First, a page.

Saturday, December 7, 2013

Don't Touch Me



 I have to admit, I am an affectionate mother. I love nothing more than to cuddle with my babies. I want to smother them with kisses. I want to chew on their toes. I want to pat and pinch and squeeze and tickle them. But my children's feelings have to come first.


My oldest and youngest children seem to be just as affectionate as me. My teenager will still curl up next to me for cuddles. And my son will lean in for kisses and hugs all day. But my middle child is different.

From the time she was a little baby, Birdie didn't want to be touched too much. She didn't want to be held. She didn't want to be rocked to sleep. She would scream and cry the entire time she was in my arms. But once I laid her in her crib she would fall right to sleep. I realized that kissing and cuddling were fulfilling my needs, but ignoring hers. At a young age she had set a boundary with me and I needed to respect it.


Last night as Birdie was getting ready for bed I leaned in to kiss her goodnight. Her eyes got big and she held out her hand, "Bubble, MOM! Personal bubble!"

Just like when she was a baby, my first reaction was to be hurt. But I quickly squashed it down. This wasn't about me. "Baby," I said, "Thank you for reminding me. You have every right to not want to be kissed. You have the right to tell me, Daddy, Grandma or Grandpa, or anyone else that you don't want kisses or hugs. Your bubble is yours alone and you get to decide who can come in and who can't." She smiled at me and I saw her body relax.

My children should all have this lesson. While some may feel that they have the right to kiss and hug as much as they want, my children need to know that they have control over their bodies. They need to know that others need permission to enter their space. It is a privilege not a right.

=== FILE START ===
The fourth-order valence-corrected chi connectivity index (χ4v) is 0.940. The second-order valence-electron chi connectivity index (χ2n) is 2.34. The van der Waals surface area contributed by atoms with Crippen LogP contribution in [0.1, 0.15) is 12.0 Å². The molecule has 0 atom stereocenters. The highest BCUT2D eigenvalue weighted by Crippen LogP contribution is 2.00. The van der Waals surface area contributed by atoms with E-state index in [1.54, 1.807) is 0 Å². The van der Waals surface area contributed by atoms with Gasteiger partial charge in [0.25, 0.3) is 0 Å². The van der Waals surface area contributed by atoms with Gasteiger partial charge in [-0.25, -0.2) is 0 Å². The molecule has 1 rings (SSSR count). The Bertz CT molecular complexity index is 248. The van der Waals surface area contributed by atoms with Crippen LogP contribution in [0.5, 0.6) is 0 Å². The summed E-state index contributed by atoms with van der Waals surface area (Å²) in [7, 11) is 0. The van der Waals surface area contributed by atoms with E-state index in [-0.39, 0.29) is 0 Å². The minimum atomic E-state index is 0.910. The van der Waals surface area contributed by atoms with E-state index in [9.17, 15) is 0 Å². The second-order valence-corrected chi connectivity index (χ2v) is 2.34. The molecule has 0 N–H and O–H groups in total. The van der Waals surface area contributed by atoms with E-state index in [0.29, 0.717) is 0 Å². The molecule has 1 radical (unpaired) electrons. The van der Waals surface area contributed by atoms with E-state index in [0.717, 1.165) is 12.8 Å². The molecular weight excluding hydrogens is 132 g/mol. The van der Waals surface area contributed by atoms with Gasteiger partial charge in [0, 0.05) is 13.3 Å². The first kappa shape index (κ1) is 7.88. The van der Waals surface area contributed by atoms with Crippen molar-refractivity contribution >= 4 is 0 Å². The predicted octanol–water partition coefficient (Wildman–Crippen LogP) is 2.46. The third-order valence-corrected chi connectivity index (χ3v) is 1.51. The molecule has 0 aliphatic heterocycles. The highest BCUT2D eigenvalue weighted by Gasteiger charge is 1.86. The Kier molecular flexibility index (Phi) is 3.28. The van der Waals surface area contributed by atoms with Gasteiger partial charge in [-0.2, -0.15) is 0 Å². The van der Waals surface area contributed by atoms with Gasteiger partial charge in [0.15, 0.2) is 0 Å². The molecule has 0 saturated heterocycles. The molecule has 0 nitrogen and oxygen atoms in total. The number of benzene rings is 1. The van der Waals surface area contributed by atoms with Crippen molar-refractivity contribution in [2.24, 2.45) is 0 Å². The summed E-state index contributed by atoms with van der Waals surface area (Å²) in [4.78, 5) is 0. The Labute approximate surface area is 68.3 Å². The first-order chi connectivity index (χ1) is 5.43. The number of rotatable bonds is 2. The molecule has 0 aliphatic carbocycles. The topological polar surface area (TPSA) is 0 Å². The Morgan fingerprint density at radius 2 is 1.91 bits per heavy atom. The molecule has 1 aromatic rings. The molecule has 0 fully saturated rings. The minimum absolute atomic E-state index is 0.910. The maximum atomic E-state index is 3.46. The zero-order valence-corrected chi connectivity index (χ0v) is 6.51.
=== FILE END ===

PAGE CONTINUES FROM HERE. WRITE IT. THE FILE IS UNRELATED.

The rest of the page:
So this holiday, remember. If a child does not want to kiss Grandma, or Uncle Joe, please don't make them. Respect your child and their caution. And they will learn to respect their own inner voices.

 A while after our discussion, Birdie came and gave me a hug. She pulled my face down to her level and kissed my cheek and said, "I love you, Mommy." And that freely given kiss was the best kiss ever.

8 comments:

  1. I really admire you for not taking it personally. It must be so hard. I always want to be so physically affectionate with my son. But you are so right that its is their body and they have every right to decide when the will and won't allow others into their space. We don't 'require' Goblin to kiss relatives - and sometimes they don't get why - but he's usually willing to give a high five which seems to appease even the oldies. Thanks for a great reminder.

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    1. Hi fives are a great idea. Any thing that makes sure your child knows they have a choice. I also will ask, "May I kiss you?" Sometimes she will say, "No but you can hug me." She likes having that choice.

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  2. Due to childhood traumas of my own, I have always been a very strict advocate for children being encouraged to own their body and be allowed to set their own personal boundaries. That is why our family has a "no means no" policy. Whenever someone is having a tickle fight or wrestling match that they want to stop, all they need to do is say so and the other person must stop. I admit in practice it is much more difficult than I expected it would be. My son one night wants hugs and kisses for bedtime, the next night he wants space. I have actually taken to asking him if I may kiss him beforehand each night and that makes it easier on both of us.